2) If my IRA purchases a condo for nightly rental using debt will it owe UBIT on the nightly rental and UDFI on the profit percentage of the debt?


3) In the following  published article you state that UDFI is on Acquisition debt. Does this infer that if I pay cash for the house and then borrow against it later there is no UDFI? In other words is UDFI on all debt or just aquisition debt.


Definition of “Debt Financed Property.” In general, the term “debt-financed property” means any property held to produce income (including gain from its

disposition) for which there is an acquisition indebtedness at any time during the taxable year (or during the 12-month period before the date of the property’s disposal if it was disposed of during the tax year). If your retirement plan invests in a non-taxable entity and that entity owns debt financed property, the income from that property is attributed to the retirement plan, whether or not the income is distributed.





Thanks for the reference and the questions yesterday. Sorry we couldn’t get to all of them on the call.  As far as your questions:

1) I believe the IRA would owe this tax, but I have heard different arguments on this. If you think about it, it wouldn’t make sense to be able to deduct depreciation from current UDFI and then escape it on the sale of the property. However, one CPA told me that if the property had been paid off for more than 12 months so there was no capital gains tax then there wouldn’t be depreciation recapture either. I think this was based on the theory that ‘depreciation recapture’ is really another form of capital gains, technically called ‘unrecaptured section 1250 gains.’ To be honest, I just don’t know.

2) That’s a good question. Certainly running a hotel is considered to be a business operation as opposed to just rental income, so I see where you could assume that the nightly rentals would be UBI and not UDFI. I think that if it is considered to be a business operation then probably all income from that business would be UBI not UDFI. I don’t think you can split the capital gains in that case away and call them UDFI, but once again I’m really not that confident, especially this early in the morning. On the other hand, if it were me I would probably just report it as UDFI and see if the IRS disagreed. There is a lot of ambiguity in this area, unfortunately.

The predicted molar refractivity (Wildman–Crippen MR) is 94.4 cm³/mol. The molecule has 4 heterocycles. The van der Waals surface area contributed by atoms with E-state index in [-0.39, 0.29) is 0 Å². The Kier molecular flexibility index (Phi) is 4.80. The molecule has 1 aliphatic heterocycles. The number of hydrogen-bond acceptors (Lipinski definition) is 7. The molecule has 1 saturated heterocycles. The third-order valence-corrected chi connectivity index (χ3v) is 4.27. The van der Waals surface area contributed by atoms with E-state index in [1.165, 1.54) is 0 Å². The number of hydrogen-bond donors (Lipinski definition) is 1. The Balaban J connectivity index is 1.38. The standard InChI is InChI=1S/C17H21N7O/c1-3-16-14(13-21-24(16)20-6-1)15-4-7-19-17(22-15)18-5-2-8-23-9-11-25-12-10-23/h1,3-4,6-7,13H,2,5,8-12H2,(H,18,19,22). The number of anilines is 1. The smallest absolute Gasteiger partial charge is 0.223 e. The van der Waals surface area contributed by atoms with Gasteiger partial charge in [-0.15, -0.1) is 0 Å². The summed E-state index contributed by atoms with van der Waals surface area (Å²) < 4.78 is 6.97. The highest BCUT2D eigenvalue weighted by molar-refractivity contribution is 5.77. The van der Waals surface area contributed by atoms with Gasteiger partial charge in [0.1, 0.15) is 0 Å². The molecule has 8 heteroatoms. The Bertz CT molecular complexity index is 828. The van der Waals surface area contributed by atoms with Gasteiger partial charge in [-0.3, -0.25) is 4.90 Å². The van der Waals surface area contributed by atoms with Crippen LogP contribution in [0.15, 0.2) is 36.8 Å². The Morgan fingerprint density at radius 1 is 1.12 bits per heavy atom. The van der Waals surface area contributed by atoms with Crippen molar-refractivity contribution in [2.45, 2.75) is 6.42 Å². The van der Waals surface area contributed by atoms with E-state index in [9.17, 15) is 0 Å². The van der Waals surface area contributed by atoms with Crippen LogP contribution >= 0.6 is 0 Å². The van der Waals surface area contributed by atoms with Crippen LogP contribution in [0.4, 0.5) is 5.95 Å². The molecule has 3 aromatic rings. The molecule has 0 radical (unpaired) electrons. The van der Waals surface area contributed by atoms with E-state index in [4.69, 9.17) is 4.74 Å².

3) Another good question, but this one I can actually help you with. 🙂 Acquisition indebtedness is 1) when acquring or improving the property; 2) before acquring or improving the property if the debt would not have been incurred except for the acquisition or improvement; or 3) after acquiring or improving the property if (a) the debt would not have been incurred except for the acquisition or improvement, and b) incurring the debt was reasonably forseeable when the property was acquired or improved. So most likely in your scenario the debt would still be considered ‘acquisition indebtedness.’


Here is an interesting brain twister: what if my IRA owns a piece of land with no debt which produces no income but which is expected to be sold within a year. If my IRA borrows money to purchase bank stock, which will not be sold for several years, which property is considered debt-financed, the land or the bank stock? If the answer is the bank stock, then can my IRA escape taxation entirely on the gains from the bank stock because the debt will have been paid off from the sales proceeds of the land for more than 12 months prior to the sale of the bank stock?

Flipping Real Estate Options in an SDIRA

You asked:


” Hi,


Quincy Long said in the following article* that you can flip real estate options in a SD-IRA.  Can this be done multiple times per year without being classified as a “dealer” ?  Because it’s options and not physical real estate would the “dealer” status not apply ?


Also, if the option flipping is done frequently, would I incur UBIT because I’m carrying on an “active business” ?


Are there ways to avoid UBIT and still do multiple option flips in a SD-IRA ?




My answer: